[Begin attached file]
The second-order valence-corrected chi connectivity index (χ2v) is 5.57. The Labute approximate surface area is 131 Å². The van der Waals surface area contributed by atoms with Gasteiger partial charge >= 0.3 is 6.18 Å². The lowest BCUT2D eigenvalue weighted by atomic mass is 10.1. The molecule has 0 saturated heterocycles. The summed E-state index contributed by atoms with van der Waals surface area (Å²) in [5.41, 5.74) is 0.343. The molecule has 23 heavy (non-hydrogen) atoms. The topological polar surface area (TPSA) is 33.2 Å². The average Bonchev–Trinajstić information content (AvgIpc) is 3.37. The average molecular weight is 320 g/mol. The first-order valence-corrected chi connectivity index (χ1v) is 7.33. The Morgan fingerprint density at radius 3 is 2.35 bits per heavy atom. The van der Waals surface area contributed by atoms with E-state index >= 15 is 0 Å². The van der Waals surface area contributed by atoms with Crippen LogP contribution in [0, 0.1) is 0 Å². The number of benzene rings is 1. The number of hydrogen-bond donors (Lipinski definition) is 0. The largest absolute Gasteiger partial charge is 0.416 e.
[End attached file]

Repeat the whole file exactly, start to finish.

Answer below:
The second-order valence-corrected chi connectivity index (χ2v) is 5.57. The Labute approximate surface area is 131 Å². The van der Waals surface area contributed by atoms with Gasteiger partial charge >= 0.3 is 6.18 Å². The lowest BCUT2D eigenvalue weighted by atomic mass is 10.1. The molecule has 0 saturated heterocycles. The summed E-state index contributed by atoms with van der Waals surface area (Å²) in [5.41, 5.74) is 0.343. The molecule has 23 heavy (non-hydrogen) atoms. The topological polar surface area (TPSA) is 33.2 Å². The average Bonchev–Trinajstić information content (AvgIpc) is 3.37. The average molecular weight is 320 g/mol. The first-order valence-corrected chi connectivity index (χ1v) is 7.33. The Morgan fingerprint density at radius 3 is 2.35 bits per heavy atom. The van der Waals surface area contributed by atoms with E-state index >= 15 is 0 Å². The van der Waals surface area contributed by atoms with Crippen LogP contribution in [0, 0.1) is 0 Å². The number of benzene rings is 1. The number of hydrogen-bond donors (Lipinski definition) is 0. The largest absolute Gasteiger partial charge is 0.416 e.